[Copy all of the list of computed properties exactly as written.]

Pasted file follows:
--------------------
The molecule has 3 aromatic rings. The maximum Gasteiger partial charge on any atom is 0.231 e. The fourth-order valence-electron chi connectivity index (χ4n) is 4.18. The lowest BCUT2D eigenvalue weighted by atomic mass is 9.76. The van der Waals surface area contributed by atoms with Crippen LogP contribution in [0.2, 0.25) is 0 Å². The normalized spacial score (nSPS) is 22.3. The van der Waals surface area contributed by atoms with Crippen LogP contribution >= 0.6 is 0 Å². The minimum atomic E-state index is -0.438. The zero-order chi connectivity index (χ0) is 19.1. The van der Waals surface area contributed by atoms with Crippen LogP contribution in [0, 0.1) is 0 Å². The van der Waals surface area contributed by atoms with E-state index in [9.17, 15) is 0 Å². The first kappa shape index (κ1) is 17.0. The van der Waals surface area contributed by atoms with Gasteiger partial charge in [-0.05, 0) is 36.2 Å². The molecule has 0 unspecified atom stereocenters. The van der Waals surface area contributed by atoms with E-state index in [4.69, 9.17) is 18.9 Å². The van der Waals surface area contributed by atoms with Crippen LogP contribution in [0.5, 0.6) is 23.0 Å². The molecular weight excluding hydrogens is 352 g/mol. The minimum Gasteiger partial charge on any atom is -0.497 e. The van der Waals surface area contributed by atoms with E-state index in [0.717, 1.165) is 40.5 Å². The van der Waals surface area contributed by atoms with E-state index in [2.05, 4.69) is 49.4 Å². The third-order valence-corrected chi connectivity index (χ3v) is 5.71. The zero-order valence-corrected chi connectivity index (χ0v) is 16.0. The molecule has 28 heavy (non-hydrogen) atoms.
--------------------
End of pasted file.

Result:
The molecule has 3 aromatic rings. The maximum Gasteiger partial charge on any atom is 0.231 e. The fourth-order valence-electron chi connectivity index (χ4n) is 4.18. The lowest BCUT2D eigenvalue weighted by atomic mass is 9.76. The van der Waals surface area contributed by atoms with Crippen LogP contribution in [0.2, 0.25) is 0 Å². The normalized spacial score (nSPS) is 22.3. The van der Waals surface area contributed by atoms with Crippen LogP contribution >= 0.6 is 0 Å². The minimum atomic E-state index is -0.438. The zero-order chi connectivity index (χ0) is 19.1. The van der Waals surface area contributed by atoms with Crippen LogP contribution in [0, 0.1) is 0 Å². The van der Waals surface area contributed by atoms with E-state index in [9.17, 15) is 0 Å². The first kappa shape index (κ1) is 17.0. The van der Waals surface area contributed by atoms with Gasteiger partial charge in [-0.05, 0) is 36.2 Å². The molecule has 0 unspecified atom stereocenters. The van der Waals surface area contributed by atoms with E-state index in [4.69, 9.17) is 18.9 Å². The van der Waals surface area contributed by atoms with Crippen LogP contribution in [0.5, 0.6) is 23.0 Å². The molecular weight excluding hydrogens is 352 g/mol. The minimum Gasteiger partial charge on any atom is -0.497 e. The van der Waals surface area contributed by atoms with E-state index in [0.717, 1.165) is 40.5 Å². The van der Waals surface area contributed by atoms with E-state index in [2.05, 4.69) is 49.4 Å². The third-order valence-corrected chi connectivity index (χ3v) is 5.71. The zero-order valence-corrected chi connectivity index (χ0v) is 16.0. The molecule has 28 heavy (non-hydrogen) atoms.